Municipal Gardens and Park

Near the library on the Mall, when one tries of brooks is a footpath leading to the blooming Municipal Gardens four kilometres away a glow with gay flowers, velvety lawns, deodar and pine trees, set of by an artificial lake. Besides a children's park there is a cafeteria to cater to the needs of thirsty visitors. The park, a plateau, slightly over three kilometres away from the gardens is noted for its excellent simultaneous view of both the Himalayas and the Doon Valley.

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Camel's Back Road

An ideal place for horse riding, the road starts from Kulri behind the Skating Hall ending at the Library Bazar. On the Mall 2.4 kilometres in length on this road, a foot path goes to Bhilaru pumping station, an interesting place to visit.The Hawa Ghar is one of the several resting places on this road, curving round a mountain looking like the back of a camel. The European style shops are situated on the MallKuiri and Library Bazar alongwith the elegant hotels, where even now, the call after midnight is "On with the dance". The Indian Bazar is in the area of the Landour.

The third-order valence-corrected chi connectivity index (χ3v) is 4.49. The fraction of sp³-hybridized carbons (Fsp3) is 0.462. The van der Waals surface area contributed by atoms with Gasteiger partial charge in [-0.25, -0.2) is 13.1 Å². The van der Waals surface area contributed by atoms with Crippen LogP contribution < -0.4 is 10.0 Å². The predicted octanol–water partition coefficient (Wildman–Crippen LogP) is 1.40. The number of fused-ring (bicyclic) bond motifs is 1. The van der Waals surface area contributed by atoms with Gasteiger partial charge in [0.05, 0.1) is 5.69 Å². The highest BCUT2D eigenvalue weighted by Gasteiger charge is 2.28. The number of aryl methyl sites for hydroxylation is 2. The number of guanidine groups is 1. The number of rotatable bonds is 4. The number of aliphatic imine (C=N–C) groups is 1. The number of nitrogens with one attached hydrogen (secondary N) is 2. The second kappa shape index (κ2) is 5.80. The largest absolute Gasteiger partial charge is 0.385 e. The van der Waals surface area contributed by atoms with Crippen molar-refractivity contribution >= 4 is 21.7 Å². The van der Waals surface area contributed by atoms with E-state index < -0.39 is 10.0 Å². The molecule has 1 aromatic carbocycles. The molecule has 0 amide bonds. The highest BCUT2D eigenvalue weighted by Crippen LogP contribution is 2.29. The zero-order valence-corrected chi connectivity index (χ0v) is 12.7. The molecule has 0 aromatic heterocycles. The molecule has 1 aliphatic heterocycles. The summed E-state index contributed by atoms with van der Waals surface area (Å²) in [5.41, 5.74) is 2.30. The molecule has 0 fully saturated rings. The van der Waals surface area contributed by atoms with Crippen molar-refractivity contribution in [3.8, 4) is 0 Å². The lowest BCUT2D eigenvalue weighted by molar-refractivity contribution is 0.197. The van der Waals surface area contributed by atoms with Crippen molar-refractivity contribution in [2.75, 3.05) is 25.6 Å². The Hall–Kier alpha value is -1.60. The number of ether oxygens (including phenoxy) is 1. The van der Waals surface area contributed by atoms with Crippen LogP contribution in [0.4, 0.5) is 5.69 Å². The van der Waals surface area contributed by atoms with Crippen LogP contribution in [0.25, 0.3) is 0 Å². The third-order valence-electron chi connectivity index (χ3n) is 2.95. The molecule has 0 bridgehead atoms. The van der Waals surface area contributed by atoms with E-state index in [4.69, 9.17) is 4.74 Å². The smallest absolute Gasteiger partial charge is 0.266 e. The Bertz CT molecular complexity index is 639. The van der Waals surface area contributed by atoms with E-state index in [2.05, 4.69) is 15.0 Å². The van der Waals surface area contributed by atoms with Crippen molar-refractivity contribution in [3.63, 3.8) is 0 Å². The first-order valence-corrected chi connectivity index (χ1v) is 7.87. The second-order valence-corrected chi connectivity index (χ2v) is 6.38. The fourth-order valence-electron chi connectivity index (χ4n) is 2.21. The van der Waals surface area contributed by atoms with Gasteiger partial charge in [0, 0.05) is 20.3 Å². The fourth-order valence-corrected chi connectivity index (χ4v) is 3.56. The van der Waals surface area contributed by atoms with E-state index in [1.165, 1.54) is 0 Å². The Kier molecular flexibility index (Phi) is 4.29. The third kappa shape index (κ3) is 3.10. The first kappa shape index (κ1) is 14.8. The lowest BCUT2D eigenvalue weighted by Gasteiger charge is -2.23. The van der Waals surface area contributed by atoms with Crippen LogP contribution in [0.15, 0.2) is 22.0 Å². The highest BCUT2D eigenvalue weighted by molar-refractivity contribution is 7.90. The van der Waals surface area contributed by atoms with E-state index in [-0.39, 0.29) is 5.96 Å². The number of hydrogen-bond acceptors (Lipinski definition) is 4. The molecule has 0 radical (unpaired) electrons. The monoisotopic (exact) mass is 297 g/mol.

Landour Bazar

Starting from, Mullingar, the first hotel and building upto Landour Clock Tower, the bazar is about a mile (1.6 kilometres) long in Mussoorie. Near the Clock Tower there is the Gurdwara. Exclusively an Indian bazar, from the Mullinagar Hotel the road goes up towards Landour Depot the other end lead down to Jabarkhet and Tehri. This is exclusively the Indian marketing centre; the rents of the houses are cheaper.

Dapot Hill and Lal Tibba